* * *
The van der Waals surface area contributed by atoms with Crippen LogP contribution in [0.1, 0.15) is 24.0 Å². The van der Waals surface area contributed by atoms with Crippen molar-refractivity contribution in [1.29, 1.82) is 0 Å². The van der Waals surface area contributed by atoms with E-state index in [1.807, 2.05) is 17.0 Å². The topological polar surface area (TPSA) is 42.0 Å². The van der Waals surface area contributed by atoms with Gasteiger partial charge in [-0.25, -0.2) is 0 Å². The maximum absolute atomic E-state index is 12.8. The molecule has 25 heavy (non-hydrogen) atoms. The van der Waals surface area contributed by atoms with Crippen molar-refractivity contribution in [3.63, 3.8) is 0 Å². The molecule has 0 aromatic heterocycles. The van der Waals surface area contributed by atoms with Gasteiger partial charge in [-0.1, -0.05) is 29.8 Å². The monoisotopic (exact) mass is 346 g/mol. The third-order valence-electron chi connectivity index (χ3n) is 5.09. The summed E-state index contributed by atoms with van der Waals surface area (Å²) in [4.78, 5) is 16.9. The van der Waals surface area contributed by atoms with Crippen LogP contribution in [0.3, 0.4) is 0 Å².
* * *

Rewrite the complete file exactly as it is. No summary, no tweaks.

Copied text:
The van der Waals surface area contributed by atoms with Crippen LogP contribution in [0.1, 0.15) is 24.0 Å². The van der Waals surface area contributed by atoms with Crippen molar-refractivity contribution in [1.29, 1.82) is 0 Å². The van der Waals surface area contributed by atoms with E-state index in [1.807, 2.05) is 17.0 Å². The topological polar surface area (TPSA) is 42.0 Å². The van der Waals surface area contributed by atoms with Gasteiger partial charge in [-0.25, -0.2) is 0 Å². The maximum absolute atomic E-state index is 12.8. The molecule has 25 heavy (non-hydrogen) atoms. The van der Waals surface area contributed by atoms with Crippen molar-refractivity contribution in [3.63, 3.8) is 0 Å². The molecule has 0 aromatic heterocycles. The van der Waals surface area contributed by atoms with Gasteiger partial charge in [-0.1, -0.05) is 29.8 Å². The monoisotopic (exact) mass is 346 g/mol. The third-order valence-electron chi connectivity index (χ3n) is 5.09. The summed E-state index contributed by atoms with van der Waals surface area (Å²) in [4.78, 5) is 16.9. The van der Waals surface area contributed by atoms with Crippen LogP contribution in [0.3, 0.4) is 0 Å².